24-T by M e l o d y

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Hi Everybody… and Goodmorning / -afternoon / – night

24-T

A creature I still don’t know how I feel about them … I do not like them in particular but I don’t dislike them either.
I would not keep tortoise as pets though.
I can not tell you mucha about them… I don’t know that much about them, there are lots of kinds and they have different sizes..

 

 

 

 

Have a splendid, ♥-warming ABC-wednes-day / – week!
♫ M e l ☺ d y ♫

24-S by R o g e r

 

1960s fashionSince I’m in my sixties, I thought I’d note the signifance of those numbers:

60 – a composite number, with divisors 1, 2, 3, 4, 5, 6, 10, 12, 15, 20, 30, and 60, making it a highly composite number. 60 seconds in a minute, 60 minutes in an hour. 60 Minutes is a very successful news program.

61– the number of home runs Roger Maris of the New York Yankees hit in 1961 to break Babe Ruth’s record

62– in the US, you can collect Social Security at age 62. But, perhaps you shouldn’t

63 – the atomic number of the element europium

64– the square of 8, the cube of 4, and the sixth power of 2. WILL you still need me?

65– the smallest integer that can be expressed as a sum of two distinct positive squares in two ways, 65 = 8 squared + 1 squared = 7 squared + 4 squared.

66 – the total number of chapters in the Bible book of Isaiah. The total number of books in the Protestant edition of the Bible. My current age

67 – the sum of five consecutive primes (7 + 11 + 13 + 17 + 19)

68 – the largest known number to be the sum of two primes in exactly two different ways: 68 = 7 + 61 = 31 + 37

69 – a wager amount NOT allowed on the American quiz show JEOPARDY!

Why don’t you visit six of your swinging colleagues on ABC Wednesday?

24-R by B e v e r l y

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This week at ABC Wednesday R gets centre stage.

R is for READ and READING and being a READER

Reading has always been a part of my life. I cannot imagine a world without books and being able to read what or when I want.

As a child, I loved going to the library and working my way through the children’s books. My Dad was a big reader, my mother not as much. He encouraged me to read widely and often. In fact, when my mother tried to stop me from reading a rather risqué book when I was 12 or 13, my father said the only way I could discern a good book from a poor one was to read widely. I got to read it!

I especially loved as a parent the time I snuggled with my children and read them book after book. Favourites like, “Love You Forever” by Robert Munsch were read over and over again.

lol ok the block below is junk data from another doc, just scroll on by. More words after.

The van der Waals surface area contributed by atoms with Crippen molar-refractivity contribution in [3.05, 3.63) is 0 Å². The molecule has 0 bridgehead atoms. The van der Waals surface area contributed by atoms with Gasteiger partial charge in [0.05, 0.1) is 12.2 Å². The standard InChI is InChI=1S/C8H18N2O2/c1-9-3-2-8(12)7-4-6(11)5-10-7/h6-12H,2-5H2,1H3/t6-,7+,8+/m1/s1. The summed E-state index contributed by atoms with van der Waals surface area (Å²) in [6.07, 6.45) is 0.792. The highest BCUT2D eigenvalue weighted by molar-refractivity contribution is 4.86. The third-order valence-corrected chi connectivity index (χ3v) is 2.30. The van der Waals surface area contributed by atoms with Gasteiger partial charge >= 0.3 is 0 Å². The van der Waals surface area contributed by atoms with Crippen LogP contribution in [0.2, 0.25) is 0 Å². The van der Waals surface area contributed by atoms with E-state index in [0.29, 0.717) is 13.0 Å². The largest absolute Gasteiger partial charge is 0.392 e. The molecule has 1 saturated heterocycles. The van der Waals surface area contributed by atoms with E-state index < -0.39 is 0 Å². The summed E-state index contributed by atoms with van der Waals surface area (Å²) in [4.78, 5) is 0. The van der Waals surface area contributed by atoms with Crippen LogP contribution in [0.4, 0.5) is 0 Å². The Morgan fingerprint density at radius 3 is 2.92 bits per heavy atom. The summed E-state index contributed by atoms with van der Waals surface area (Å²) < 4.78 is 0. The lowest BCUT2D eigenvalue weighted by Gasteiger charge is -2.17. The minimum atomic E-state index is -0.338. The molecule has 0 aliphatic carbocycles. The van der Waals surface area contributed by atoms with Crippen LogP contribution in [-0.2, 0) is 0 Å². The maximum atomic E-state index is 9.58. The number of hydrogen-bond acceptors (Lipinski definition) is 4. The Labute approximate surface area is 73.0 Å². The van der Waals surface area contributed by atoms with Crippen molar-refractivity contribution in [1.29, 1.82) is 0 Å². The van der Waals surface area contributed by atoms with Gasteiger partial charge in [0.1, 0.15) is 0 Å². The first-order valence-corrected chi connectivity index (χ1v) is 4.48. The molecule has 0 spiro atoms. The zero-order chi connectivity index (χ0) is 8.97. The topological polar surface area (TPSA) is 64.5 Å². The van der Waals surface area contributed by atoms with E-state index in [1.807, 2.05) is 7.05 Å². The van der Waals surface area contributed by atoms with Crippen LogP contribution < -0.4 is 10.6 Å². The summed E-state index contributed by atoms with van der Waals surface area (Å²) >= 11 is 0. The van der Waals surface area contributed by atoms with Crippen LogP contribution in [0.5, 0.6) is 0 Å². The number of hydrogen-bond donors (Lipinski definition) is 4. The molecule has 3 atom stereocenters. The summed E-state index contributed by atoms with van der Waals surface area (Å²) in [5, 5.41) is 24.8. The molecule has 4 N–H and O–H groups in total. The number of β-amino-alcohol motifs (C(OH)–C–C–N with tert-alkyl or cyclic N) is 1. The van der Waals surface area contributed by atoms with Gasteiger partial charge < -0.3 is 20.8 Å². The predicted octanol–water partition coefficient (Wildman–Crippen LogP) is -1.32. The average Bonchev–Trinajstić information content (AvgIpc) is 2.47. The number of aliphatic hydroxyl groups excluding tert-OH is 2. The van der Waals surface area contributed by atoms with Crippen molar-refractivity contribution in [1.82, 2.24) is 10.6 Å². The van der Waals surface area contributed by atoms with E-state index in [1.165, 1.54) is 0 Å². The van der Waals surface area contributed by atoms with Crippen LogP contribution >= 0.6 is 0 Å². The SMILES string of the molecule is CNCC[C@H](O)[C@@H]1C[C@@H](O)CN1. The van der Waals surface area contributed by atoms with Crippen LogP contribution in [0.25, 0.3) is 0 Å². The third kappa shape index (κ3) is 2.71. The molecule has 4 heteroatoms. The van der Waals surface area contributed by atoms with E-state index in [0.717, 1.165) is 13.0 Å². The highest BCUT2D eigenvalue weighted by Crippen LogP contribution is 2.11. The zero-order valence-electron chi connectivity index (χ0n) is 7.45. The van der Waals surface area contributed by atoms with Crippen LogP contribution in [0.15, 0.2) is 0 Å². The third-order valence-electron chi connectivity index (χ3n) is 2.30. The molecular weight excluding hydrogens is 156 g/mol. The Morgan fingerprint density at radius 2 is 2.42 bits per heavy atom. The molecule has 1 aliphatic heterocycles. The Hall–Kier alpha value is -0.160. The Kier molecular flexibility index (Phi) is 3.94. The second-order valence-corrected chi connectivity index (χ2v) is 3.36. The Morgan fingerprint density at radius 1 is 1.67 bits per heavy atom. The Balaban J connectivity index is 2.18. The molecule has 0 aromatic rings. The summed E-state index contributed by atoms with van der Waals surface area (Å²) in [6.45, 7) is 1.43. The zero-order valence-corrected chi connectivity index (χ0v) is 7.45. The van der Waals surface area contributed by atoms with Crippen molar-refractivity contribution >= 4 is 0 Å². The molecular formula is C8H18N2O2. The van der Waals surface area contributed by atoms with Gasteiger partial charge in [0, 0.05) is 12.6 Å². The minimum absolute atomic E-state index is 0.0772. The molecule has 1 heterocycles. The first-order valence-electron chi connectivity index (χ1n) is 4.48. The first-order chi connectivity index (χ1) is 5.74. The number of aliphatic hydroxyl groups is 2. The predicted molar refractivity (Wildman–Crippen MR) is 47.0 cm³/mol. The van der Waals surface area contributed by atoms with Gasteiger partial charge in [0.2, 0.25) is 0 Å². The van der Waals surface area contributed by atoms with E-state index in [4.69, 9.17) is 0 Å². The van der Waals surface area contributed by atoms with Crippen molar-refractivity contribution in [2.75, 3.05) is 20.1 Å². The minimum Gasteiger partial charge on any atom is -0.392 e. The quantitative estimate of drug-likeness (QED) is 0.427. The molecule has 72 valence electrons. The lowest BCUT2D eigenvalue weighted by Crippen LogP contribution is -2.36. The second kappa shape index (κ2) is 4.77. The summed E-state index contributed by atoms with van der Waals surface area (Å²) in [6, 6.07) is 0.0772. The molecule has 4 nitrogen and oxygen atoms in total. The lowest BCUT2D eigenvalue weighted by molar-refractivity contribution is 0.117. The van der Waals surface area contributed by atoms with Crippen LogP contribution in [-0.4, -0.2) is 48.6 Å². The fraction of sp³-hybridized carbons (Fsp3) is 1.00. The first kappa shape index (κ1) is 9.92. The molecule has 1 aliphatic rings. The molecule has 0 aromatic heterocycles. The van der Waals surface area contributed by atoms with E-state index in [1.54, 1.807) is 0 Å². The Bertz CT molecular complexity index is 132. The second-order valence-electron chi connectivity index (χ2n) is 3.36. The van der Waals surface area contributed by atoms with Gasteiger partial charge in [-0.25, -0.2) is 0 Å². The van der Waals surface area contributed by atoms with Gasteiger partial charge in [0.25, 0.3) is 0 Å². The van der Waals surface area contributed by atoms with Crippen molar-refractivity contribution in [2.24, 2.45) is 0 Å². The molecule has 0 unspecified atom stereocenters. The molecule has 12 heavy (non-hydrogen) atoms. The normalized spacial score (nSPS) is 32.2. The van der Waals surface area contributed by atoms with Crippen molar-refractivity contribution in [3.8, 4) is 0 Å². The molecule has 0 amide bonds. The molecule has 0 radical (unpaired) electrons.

As a teacher, I read several books every day – some as mentor texts to encourage writing, some just for the sheer joy of listening to a superb book. I can still remember reading “The Miraculous Journey of Edward Tulane” by Kate DiCamillo and nearing the end of the book, when one of my Gr. 3 students cried out “She can’t die!”. This was a girl who was developmentally challenged, did not have a good memory but she always could summarize where we were in each chapter book which we read at the end of the day.

Reading has so many benefits -especially for children. (Check here and here for a detailed look at the many benefits)

Studies have been done to show just how many words children learn when they are read to from an early age. Even just 20 minutes a day will have then learning almost two million words by 6th Grade.

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(Source)

Now that I am retired I can indulge my love of reading. I read every day and for the past 3 years I have read over 400 books a year (this does include over a hundred children’s books I read as mentor books for my own writing). I take part in several challenges, including the Popsugar Challenge through Goodreads. I love the challenge of finding books to meet the criteria for each.

Here are a few quotes that attest to the importance of reading:

Some books leave us free and some books make us free. – Ralph Waldo Emerson

Once you learn to read, you will be forever free. – Frederick Douglas

A reader lives a thousand lives before he dies . . . The man who never reads lives only one.– George R.R. Martin

There are many little ways to enlarge your child’s world. Love of books is the best of all. – Jacqueline Kennedy Onassis

The more that you read, the more things you will know. The more that you learn, the more places you’ll go. – Dr. Seuss

24-Q by M e l o d y

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24-Q

To me, by far the most challenging letter… specificly if one chooses to keep it to one theme throughout the whole round, like I do. Like I did for many rounds now including round 24. After this week we have 9 letters left before a new round starts… The 25th, how wonderful is that if one thinks of how far we have become and what we all already have shared with one and another? WOW!

Well for this round I show / introduce to you the Quokka. They are the smallest kinds of kangaroo on our planet and it is said that they are the happiest animals because they seem to love being photographes with people who make selfies with them. If that is true or not is for debat, I have nothing to proove it ofcourse. They are aprox. 40 cm in height and weigh around 1,5 kg. The tail is between 25 and 35 cms long.

 

Thank you for your entries so far… and I hope I may still be able to welcome you throughout this round and in the new one wich will start on july 9th! If you would like to become a teammember on ABC, please let me know! If you do have questions, remarks, ideas or anything else you want to tell us at ABC, please let us know too!

 

 

Have a splendid, ♥-warming ABC-wednes-day / – week!
♫ M e l ☺ d y ♫

24-P by R o g e r

ain't politics grandI was thinking about politics. Small-p politics.

The Wikipedia describes politics (from Ancient Greek: πολιτικά, translit. Politiká, meaning “affairs of the cities”) as “a set of activities associated with the governance of a country, or an area.

“It involves making decisions that apply to members of a group. It refers to achieving and exercising positions of governance—organized control over a human community, particularly a state.”

This is important stuff. I suppose it’s inevitable that human endeavors, especially those involving the exercise of power, have been defined in less than glowing terms. And this coming from an old political science major.

Still, I try to encourage every citizen who can to try to keep up with the political issues where you live. Contact your representatives. Express your opinion. Vote.

And some of those items also apply to ABC Wednesday. Contact your fellow contributors. Express your opinions about their posts. I hope they elect to do likewise.